City News

Office of the Mayor - April 9, 2019

Mayor Allen Joines today announced the establishment of the Think Orange Corporate Investment Fund to raise $500,000 over five years to sustain the city’s Think Orange campaign to combat hunger once the grant that is funding the Think Orange campaign runs out.

Business and foundation leaders in Winston-Salem agreed to establish the fund during a roundtable meeting Joines convened today. It was the second of two roundtable meetings Joines held to brief corporate leaders on the scope of the hunger problem in Winston-Salem.

"It is gratifying to see our businesses and foundations step up to join our campaign to combat hunger in Winston-Salem and Forsyth County," Joines said. "They realize that hunger is a problem that impacts the entire community in one way or another."

Council Member Denise D. Adams, who has made addressing hunger a priority, said, "We can do something about this…. We understand that when children and adults and those with special needs are hungry, it impedes their quality of life."

During the roundtable today, Lowes Foods presented Second Harvest Food Bank of Northwest North Carolina with a check for $90,730. The money was raised through the company's "Friends Feeding Friends" campaign during the holidays, said Tim Lowe, the president of Lowes Foods.

"Winston-Salem isn't just another market to us. It’s where we are based and where we live. As part of our commitment to help the community, all donations to Friends Helping Friends stay local, so it really is the people in the Triad helping each other."

Local agencies that fight hunger will be able to apply for grants from the Think Orange Corporate Investment Fund. The fund will be administered by the city and the city’s existing Community Allocations Committee will review grant requests.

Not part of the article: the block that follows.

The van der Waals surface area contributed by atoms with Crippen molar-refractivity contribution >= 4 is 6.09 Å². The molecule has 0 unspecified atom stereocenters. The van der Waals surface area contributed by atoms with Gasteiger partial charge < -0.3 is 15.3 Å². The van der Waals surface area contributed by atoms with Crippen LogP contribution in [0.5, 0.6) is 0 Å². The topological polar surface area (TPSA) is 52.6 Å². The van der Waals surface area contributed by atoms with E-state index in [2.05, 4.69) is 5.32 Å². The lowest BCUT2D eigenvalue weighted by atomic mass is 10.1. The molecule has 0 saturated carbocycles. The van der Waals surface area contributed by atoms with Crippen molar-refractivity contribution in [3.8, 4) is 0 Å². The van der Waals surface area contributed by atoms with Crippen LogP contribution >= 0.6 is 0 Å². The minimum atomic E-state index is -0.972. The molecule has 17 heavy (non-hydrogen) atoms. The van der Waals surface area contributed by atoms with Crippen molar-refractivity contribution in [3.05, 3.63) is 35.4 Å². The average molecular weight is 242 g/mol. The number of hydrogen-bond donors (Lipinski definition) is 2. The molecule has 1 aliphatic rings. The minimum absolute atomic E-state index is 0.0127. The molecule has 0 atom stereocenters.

The fund will also receive proceeds from an upcoming Orange Sock community awareness initiative involving Hanesbrands, the Winston-Salem/Forsyth County Schools athletics program, Lowes Foods and possibly other local grocery stores. 

Under the initiative, school athletic teams will wear orange socks during selected games. Spectators will be asked to wear orange socks, too. Hanesbrands has pledged to provide the socks and Lowes Foods has agreed to sell them for a nominal price in its stores, with the proceeds going to the fund. Organizers are hoping other grocery store chains will participate, too. 

Joines and leaders of other government, non-profit and faith organizations announced the Think Orange campaign last August. The campaign is being funded through December with a $115,500 grant under the CHAMPS (Cities Combating Hunger Through Afterschool and Summer Meal Programs) program of the National League of Cities in partnership with the Food Research & Action Center. Winston-Salem was one of six cities selected to receive a 2018 CHAMPS grant and technical assistance from the National League of Cities to expand the use of federal nutrition programs to fight hunger in the community.

Partnering with the city for the campaign are the Winston-Salem/Forsyth County Schools, Second Harvest Food Bank, the Winston-Salem Urban League, Ezekiel A.M.E. Zion Church, H.O.P.E. of Winston-Salem, Cobblestone Farmers Market and Cherry Street Mini-Market.

Since November, the city has been working with the Winston-Salem Urban League to increase the number of seniors receiving benefits through the Supplemental Nutrition Assistance Program. 

In February, the Think Orange campaign and Second Harvest Food Bank held a childhood hunger summit to explore creative ways to make better use of programs for fighting hunger. 

Also in February, Second Harvest began a hot dinners program serving lower-income youth and seniors, as well as individuals with disabilities. 

The Winston-Salem metropolitan statistical area ranked seventh in 2017 on a national list of MSAs with the highest rate of food hardship, according to a report by the Food Action & Research Center. This was based on the center's "How Hungry is America?" report, which contained data for every state, the District of Columbia and 108 metropolitan statistical areas for 2016–2017.

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